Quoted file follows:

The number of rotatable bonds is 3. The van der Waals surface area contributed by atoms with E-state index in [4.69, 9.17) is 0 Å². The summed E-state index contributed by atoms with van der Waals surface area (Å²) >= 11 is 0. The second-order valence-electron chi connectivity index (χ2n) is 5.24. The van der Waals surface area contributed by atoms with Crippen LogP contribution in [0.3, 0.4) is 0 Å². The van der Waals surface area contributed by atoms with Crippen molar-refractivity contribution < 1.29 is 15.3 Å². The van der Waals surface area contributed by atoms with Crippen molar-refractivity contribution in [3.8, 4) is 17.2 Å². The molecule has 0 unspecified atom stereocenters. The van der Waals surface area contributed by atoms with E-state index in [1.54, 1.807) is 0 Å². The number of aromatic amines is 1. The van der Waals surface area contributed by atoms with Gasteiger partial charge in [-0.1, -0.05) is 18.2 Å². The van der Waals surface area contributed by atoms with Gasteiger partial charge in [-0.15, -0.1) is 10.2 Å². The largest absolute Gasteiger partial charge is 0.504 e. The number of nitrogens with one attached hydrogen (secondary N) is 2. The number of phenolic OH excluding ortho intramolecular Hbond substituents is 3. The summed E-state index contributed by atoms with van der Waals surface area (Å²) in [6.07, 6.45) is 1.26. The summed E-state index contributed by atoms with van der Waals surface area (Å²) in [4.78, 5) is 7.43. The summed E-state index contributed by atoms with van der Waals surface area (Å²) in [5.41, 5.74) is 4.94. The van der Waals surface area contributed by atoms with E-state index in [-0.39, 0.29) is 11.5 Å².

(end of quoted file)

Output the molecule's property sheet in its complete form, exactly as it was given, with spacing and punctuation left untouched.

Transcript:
The number of rotatable bonds is 3. The van der Waals surface area contributed by atoms with E-state index in [4.69, 9.17) is 0 Å². The summed E-state index contributed by atoms with van der Waals surface area (Å²) >= 11 is 0. The second-order valence-electron chi connectivity index (χ2n) is 5.24. The van der Waals surface area contributed by atoms with Crippen LogP contribution in [0.3, 0.4) is 0 Å². The van der Waals surface area contributed by atoms with Crippen molar-refractivity contribution < 1.29 is 15.3 Å². The van der Waals surface area contributed by atoms with Crippen molar-refractivity contribution in [3.8, 4) is 17.2 Å². The molecule has 0 unspecified atom stereocenters. The van der Waals surface area contributed by atoms with E-state index in [1.54, 1.807) is 0 Å². The number of aromatic amines is 1. The van der Waals surface area contributed by atoms with Gasteiger partial charge in [-0.1, -0.05) is 18.2 Å². The van der Waals surface area contributed by atoms with Gasteiger partial charge in [-0.15, -0.1) is 10.2 Å². The largest absolute Gasteiger partial charge is 0.504 e. The number of nitrogens with one attached hydrogen (secondary N) is 2. The number of phenolic OH excluding ortho intramolecular Hbond substituents is 3. The summed E-state index contributed by atoms with van der Waals surface area (Å²) in [6.07, 6.45) is 1.26. The summed E-state index contributed by atoms with van der Waals surface area (Å²) in [4.78, 5) is 7.43. The summed E-state index contributed by atoms with van der Waals surface area (Å²) in [5.41, 5.74) is 4.94. The van der Waals surface area contributed by atoms with E-state index in [-0.39, 0.29) is 11.5 Å².